The Wall Street Journal reports that a growing number of investors, including big companies, are trying to force companies that sold them bum real-estate loans to take them back.

On its Money & Investing front, the paper says companies like Fannie Mae and bond insurers MBIA and Ambac Financial are looking at forcing lenders to take back the loans under clauses in sales contracts that allow it if the loans “default unusually fast or contained mistakes or fraud.”

The Journal notes that Countrywide Financial reported in its first-quarter earnings that its liability for returned loans rose to $935 million from $365 million in a year.

The fight over mortgages that lenders thought they had largely offloaded is another reminder of the deterioration of lending standards that helped contribute to the worst housing bust in decades.

Such disputes began to emerge publicly in 2006 as large numbers of subprime mortgages began going bad shortly after origination. In recent months, these skirmishes have expanded to include home-equity loans and mortgages made to borrowers with relatively good credit, as well as subprime loans that went bad after borrowers made several payments.

Many recent loan disputes involve allegations of bogus appraisals, inflated borrower incomes and other misrepresentations made at the time the loans were originated. Some of the disputes are spilling into the courtroom, and the potential liability is likely to hang over lenders for years.

The paper says that an increasing number of these claims are ending up in court. That’s just one more (well-deserved) headache for banks and other lenders already slammed by their overaggressive lending.

More bad home-sales news

New-home sales rose 3.3 percent last month from March, but only because that month’s previously announced number was revised downward. Sales of new homes were down 42 percent in April from a year ago.

Meanwhile, the Standard & Poor’s/Case-Shiller index of existing-home prices showed their decline is picking up speed. They fell 14.1 percent in the first quarter from a year ago. The papers are pessimistic about the news. The Journal:

Home prices nationwide are now 16% below their peak in the second quarter of 2006. Prices rose almost 90% from the beginning of this decade to that peak and now are at levels seen in the third quarter of 2004.

Despite the declines, prices are still almost 60% higher than at the start of the decade.
Many analysts expect prices to decline an additional 10% or more before hitting bottom as the housing market is battered by tighter lending standards and a wave of foreclosures that is boosting supply.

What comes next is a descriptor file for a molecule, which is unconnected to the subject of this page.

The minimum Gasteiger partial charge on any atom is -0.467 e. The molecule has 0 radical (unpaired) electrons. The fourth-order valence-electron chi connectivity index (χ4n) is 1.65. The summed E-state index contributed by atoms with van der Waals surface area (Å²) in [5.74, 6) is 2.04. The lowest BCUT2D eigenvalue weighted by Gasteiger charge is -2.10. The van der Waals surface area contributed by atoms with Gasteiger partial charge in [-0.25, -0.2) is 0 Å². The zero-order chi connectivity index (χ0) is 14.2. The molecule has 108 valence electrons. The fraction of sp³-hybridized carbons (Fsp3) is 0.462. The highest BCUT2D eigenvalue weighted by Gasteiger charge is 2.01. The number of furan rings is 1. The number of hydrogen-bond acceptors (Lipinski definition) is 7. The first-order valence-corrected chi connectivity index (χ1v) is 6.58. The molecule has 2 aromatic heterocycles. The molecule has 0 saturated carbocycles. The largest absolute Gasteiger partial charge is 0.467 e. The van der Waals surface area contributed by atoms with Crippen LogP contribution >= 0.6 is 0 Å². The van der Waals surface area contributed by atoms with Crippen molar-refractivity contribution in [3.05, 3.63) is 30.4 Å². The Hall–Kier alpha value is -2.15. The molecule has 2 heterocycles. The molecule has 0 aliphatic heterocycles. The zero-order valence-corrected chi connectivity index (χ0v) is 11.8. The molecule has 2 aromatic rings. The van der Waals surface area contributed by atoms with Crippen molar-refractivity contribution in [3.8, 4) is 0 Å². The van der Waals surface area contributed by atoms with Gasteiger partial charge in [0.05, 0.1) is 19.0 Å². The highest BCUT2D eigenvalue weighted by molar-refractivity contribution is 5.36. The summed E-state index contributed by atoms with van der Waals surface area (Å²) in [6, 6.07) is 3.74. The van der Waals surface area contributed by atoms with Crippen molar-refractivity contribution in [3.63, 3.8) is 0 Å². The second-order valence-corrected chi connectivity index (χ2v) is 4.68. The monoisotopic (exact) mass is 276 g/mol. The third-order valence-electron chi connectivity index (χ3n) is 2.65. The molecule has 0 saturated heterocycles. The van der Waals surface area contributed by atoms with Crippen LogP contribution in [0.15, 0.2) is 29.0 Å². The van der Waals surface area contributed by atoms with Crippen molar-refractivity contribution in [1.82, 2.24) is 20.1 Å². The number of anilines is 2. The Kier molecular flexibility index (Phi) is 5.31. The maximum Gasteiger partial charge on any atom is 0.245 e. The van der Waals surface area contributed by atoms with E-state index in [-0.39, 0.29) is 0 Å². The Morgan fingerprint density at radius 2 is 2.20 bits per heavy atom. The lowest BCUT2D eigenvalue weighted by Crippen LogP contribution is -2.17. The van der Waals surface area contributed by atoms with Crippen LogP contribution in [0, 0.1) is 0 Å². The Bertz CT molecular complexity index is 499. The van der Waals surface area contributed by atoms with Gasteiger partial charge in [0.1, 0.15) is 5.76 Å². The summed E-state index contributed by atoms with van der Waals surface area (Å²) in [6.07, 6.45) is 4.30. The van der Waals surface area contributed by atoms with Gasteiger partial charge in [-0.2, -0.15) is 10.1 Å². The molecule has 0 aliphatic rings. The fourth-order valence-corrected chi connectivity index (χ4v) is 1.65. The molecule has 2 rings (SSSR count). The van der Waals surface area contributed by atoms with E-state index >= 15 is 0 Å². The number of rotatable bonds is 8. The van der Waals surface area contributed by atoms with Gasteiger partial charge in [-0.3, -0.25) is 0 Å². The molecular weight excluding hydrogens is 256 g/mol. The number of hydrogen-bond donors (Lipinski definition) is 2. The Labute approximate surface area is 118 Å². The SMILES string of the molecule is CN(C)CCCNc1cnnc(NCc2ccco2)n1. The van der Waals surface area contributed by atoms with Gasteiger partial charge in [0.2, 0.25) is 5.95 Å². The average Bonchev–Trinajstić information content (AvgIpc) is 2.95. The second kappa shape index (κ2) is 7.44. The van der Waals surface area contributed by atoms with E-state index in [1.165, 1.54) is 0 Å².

The New York Times calls it a “bleak picture” and reports that the housing glut means there is nearly eleven months worth of inventory on the market, the highest since the early 1980s “when the economy was in a deep recession and interest rates were two to four times as high as they are today.” But that’s not technically true, according to Bloomberg, which reports that inventories fell from 11.1 months in March to 10.6 months in April.

A consumer-confidence measure hit the lowest in nearly sixteen years, with fewer Americans saying they will be buying homes in the next six months.

Breaking the brokers’ grip

The Times on C1 and the WSJ on B1 report that the federal government has reached a settlement in its antitrust case against Realtors, forcing the group to put real-estate listings on the Web. It was a rare antitrust move by the Bush administration, and one that was applauded by consumer advocates. We’ll put our hands together, too. Markets don’t work well if information is hoarded by one group, which is able to boost (or at least maintain) its prices that way. Brokers collect a median commission of nearly $12,000 for selling a house.

Both papers note that the government says those commissions will come down, but the Journal says that’s unlikely at least in the “near term” as it hasn’t worked so far.

Over the past decade, the Internet has given consumers access to far more information about homes on the market. But, in contrast to its success in bringing down the costs of stock trading and booking hotels and airline tickets, it hasn’t lived up to expectations that it would slash home-sales commissions.

SEC Bears down on trades

Ryan Chittum is a former Wall Street Journal reporter, and deputy editor of The Audit, CJR's business section. If you see notable business journalism, give him a heads-up at rc2538@columbia.edu. Follow him on Twitter at @ryanchittum.